When I initially received a flood of notices that I had been “endorsed” by lots of people for a variety of skills in LinkedIn, I had questions. Mainly “What is this” and “Why do I care?” Since this seemed to be the general sentiment, I did more research and discovered more about LinkedIn’s recently launched Skills and & Expertise feature.
This could actually become a valuable tool, especially for job seekers, freelancers, and people interested in growing their career through connections. In a nutshell it’s a “point and click” way to endorse someone, or to have someone endorse you. It adds tags that make your profile more easily found by search engines and LinkedIn searches, and provides a consistent set of search terms. For example, you might call yourself a Writer, Copywriter, Marketing Copy Chief or endless other variations. But when the Skill “copywriting” is attached to your profile, you can be found regardless of your title. LinkedIn also has a Skills & Expertise search function, currently in beta, which utilizes these tags and suggests people with related expertise.
A few tips about making Skills & Expertise work for you:
- Add Skills. Go to your profile, select Edit, and add any relevant Skills to the list that may already be there. Others are more likely to select a Skill already on your profile rather than thinking to add a new one. Also add related Skills and other phrases or terms people may associate with your main Skills. The system allows up to 50 tags. The Skills will be listed in the order you add them until you start getting endorsements on them (see #3).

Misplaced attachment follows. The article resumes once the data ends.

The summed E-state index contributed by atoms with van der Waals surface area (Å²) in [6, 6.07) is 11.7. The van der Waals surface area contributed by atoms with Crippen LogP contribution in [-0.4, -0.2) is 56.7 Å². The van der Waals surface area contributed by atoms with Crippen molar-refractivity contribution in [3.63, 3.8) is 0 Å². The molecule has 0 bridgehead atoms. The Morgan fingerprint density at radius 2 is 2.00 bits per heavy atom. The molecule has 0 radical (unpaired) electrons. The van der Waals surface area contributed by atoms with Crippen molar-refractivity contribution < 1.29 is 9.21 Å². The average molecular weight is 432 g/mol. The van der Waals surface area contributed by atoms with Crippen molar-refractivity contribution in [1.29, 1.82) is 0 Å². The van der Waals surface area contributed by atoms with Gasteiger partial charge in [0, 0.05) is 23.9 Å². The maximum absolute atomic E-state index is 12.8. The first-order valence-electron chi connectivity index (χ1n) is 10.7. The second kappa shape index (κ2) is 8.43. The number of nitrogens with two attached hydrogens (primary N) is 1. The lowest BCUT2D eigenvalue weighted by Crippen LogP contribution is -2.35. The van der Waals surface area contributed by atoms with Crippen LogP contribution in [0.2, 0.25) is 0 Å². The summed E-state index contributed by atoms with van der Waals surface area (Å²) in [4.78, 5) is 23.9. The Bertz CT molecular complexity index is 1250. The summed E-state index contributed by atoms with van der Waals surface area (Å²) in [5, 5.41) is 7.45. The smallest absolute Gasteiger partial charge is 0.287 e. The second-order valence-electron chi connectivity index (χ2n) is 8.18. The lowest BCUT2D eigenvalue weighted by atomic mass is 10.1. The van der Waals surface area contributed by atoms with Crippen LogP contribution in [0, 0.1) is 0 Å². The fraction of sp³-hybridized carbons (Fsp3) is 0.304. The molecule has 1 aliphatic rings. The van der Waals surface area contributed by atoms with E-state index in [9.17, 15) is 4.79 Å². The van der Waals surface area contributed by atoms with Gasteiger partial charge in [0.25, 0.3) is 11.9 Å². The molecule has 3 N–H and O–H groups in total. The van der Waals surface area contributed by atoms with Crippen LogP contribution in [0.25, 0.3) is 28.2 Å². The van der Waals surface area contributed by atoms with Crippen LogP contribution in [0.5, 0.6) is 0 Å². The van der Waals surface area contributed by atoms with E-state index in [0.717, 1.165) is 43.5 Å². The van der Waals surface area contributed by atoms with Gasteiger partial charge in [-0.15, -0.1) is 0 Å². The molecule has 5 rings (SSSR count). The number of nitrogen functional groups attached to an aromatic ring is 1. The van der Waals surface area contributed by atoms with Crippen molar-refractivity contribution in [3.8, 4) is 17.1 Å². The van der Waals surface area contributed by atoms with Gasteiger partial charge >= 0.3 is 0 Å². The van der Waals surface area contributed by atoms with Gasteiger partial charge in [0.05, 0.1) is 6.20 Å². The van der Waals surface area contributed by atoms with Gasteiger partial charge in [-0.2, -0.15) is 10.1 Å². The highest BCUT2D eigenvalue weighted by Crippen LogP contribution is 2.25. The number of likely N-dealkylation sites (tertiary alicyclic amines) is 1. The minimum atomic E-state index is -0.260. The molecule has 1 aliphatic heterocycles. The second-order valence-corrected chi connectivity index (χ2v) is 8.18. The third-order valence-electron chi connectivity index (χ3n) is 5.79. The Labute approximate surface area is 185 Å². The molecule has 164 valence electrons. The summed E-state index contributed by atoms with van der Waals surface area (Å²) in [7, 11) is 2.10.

- Endorse and Get Endorsed. When you see a prompt to endorse someone, if you can vouch for the expertise then provide an endorsement. If you do it for them, they will likely do it for you. This activity shows in the newsfeed, providing exposure for you and may trigger that person to contact you. However, please, please only endorse someone if you truly believe the item listed is a Skill or area of Expertise for them. The system only works when the data is accurate. Garbage in, garbage out.
- Prioritize Skills. The system lists your Skills in order of how often you have been endorsed for each. The only way to have something list higher for you is to have more people endorse you for that Skill. However, if you think that an endorsement is wildly inaccurate and you don’t want it to show, you can choose to hide it.
- Say Thanks. If your account is set to notify you that an endorsement has been received, you’ll receive an email. This is a great opportunity to thank the person, and perhaps an opportunity to reconnect. You were on their mind and they said something nice about you…what better time to reach out?
How does Skills & Expertise compare to Recommendations? LinkedIn has offered written Recommendations for quite some time, but asking someone to write a recommendation is a longer process requiring a closer relationship. So keep that in mind…it also means that when you read a recommendation, someone took the time to specifically think and write about that person rather than just clicking a couple of buttons. Recommendations still hold more weight than Skills & Expertise, but this new feature can be a nice overview of someone’s experience as viewed by others. And, once more endorsements have been given and data collected, it will start to become a much more valuable tool for you to find others and to be found.